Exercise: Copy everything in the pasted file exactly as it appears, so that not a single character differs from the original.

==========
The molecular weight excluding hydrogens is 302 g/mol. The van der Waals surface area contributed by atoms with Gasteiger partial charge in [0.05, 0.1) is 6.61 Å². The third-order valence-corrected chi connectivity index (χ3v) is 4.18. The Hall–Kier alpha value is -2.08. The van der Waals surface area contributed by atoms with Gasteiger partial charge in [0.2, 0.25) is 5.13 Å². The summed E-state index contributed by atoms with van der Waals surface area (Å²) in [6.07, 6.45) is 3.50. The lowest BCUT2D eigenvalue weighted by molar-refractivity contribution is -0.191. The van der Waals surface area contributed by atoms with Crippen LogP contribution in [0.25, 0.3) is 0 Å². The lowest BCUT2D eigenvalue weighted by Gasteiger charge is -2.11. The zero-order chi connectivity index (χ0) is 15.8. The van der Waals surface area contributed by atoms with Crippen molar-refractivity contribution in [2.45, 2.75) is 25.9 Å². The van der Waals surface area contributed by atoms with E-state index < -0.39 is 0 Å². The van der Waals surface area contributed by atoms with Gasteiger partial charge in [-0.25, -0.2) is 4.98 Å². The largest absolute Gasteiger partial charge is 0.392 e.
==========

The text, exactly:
The molecular weight excluding hydrogens is 302 g/mol. The van der Waals surface area contributed by atoms with Gasteiger partial charge in [0.05, 0.1) is 6.61 Å². The third-order valence-corrected chi connectivity index (χ3v) is 4.18. The Hall–Kier alpha value is -2.08. The van der Waals surface area contributed by atoms with Gasteiger partial charge in [0.2, 0.25) is 5.13 Å². The summed E-state index contributed by atoms with van der Waals surface area (Å²) in [6.07, 6.45) is 3.50. The lowest BCUT2D eigenvalue weighted by molar-refractivity contribution is -0.191. The van der Waals surface area contributed by atoms with Crippen LogP contribution in [0.25, 0.3) is 0 Å². The lowest BCUT2D eigenvalue weighted by Gasteiger charge is -2.11. The zero-order chi connectivity index (χ0) is 15.8. The van der Waals surface area contributed by atoms with Crippen molar-refractivity contribution in [2.45, 2.75) is 25.9 Å². The van der Waals surface area contributed by atoms with E-state index < -0.39 is 0 Å². The van der Waals surface area contributed by atoms with Gasteiger partial charge in [-0.25, -0.2) is 4.98 Å². The largest absolute Gasteiger partial charge is 0.392 e.